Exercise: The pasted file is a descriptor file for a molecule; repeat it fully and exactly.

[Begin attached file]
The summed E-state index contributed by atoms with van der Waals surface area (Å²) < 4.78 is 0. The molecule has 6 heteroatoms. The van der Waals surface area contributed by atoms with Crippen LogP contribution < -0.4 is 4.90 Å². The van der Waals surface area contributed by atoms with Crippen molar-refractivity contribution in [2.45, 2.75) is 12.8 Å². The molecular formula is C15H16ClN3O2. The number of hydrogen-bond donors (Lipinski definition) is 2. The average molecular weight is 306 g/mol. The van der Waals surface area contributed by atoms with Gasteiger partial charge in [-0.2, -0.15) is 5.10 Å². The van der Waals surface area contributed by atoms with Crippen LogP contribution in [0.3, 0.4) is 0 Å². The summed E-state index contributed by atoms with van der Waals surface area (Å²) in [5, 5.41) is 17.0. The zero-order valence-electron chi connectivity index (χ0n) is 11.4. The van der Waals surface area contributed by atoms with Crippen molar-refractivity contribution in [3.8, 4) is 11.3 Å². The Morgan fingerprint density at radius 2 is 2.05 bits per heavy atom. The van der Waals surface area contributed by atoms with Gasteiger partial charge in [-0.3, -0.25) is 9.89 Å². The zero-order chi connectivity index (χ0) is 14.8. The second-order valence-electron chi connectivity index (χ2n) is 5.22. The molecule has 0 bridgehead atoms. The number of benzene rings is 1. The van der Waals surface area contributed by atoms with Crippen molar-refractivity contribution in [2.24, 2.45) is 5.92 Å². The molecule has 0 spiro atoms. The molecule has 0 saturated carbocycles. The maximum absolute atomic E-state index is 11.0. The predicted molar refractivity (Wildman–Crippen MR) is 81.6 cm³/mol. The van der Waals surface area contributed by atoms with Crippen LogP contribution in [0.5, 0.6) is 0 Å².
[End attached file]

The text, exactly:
The summed E-state index contributed by atoms with van der Waals surface area (Å²) < 4.78 is 0. The molecule has 6 heteroatoms. The van der Waals surface area contributed by atoms with Crippen LogP contribution < -0.4 is 4.90 Å². The van der Waals surface area contributed by atoms with Crippen molar-refractivity contribution in [2.45, 2.75) is 12.8 Å². The molecular formula is C15H16ClN3O2. The number of hydrogen-bond donors (Lipinski definition) is 2. The average molecular weight is 306 g/mol. The van der Waals surface area contributed by atoms with Gasteiger partial charge in [-0.2, -0.15) is 5.10 Å². The van der Waals surface area contributed by atoms with Crippen LogP contribution in [0.3, 0.4) is 0 Å². The summed E-state index contributed by atoms with van der Waals surface area (Å²) in [5, 5.41) is 17.0. The zero-order valence-electron chi connectivity index (χ0n) is 11.4. The van der Waals surface area contributed by atoms with Crippen molar-refractivity contribution in [3.8, 4) is 11.3 Å². The Morgan fingerprint density at radius 2 is 2.05 bits per heavy atom. The van der Waals surface area contributed by atoms with Gasteiger partial charge in [-0.3, -0.25) is 9.89 Å². The zero-order chi connectivity index (χ0) is 14.8. The second-order valence-electron chi connectivity index (χ2n) is 5.22. The molecule has 0 bridgehead atoms. The number of benzene rings is 1. The van der Waals surface area contributed by atoms with Crippen molar-refractivity contribution in [2.24, 2.45) is 5.92 Å². The molecule has 0 spiro atoms. The molecule has 0 saturated carbocycles. The maximum absolute atomic E-state index is 11.0. The predicted molar refractivity (Wildman–Crippen MR) is 81.6 cm³/mol. The van der Waals surface area contributed by atoms with Crippen LogP contribution in [0.5, 0.6) is 0 Å².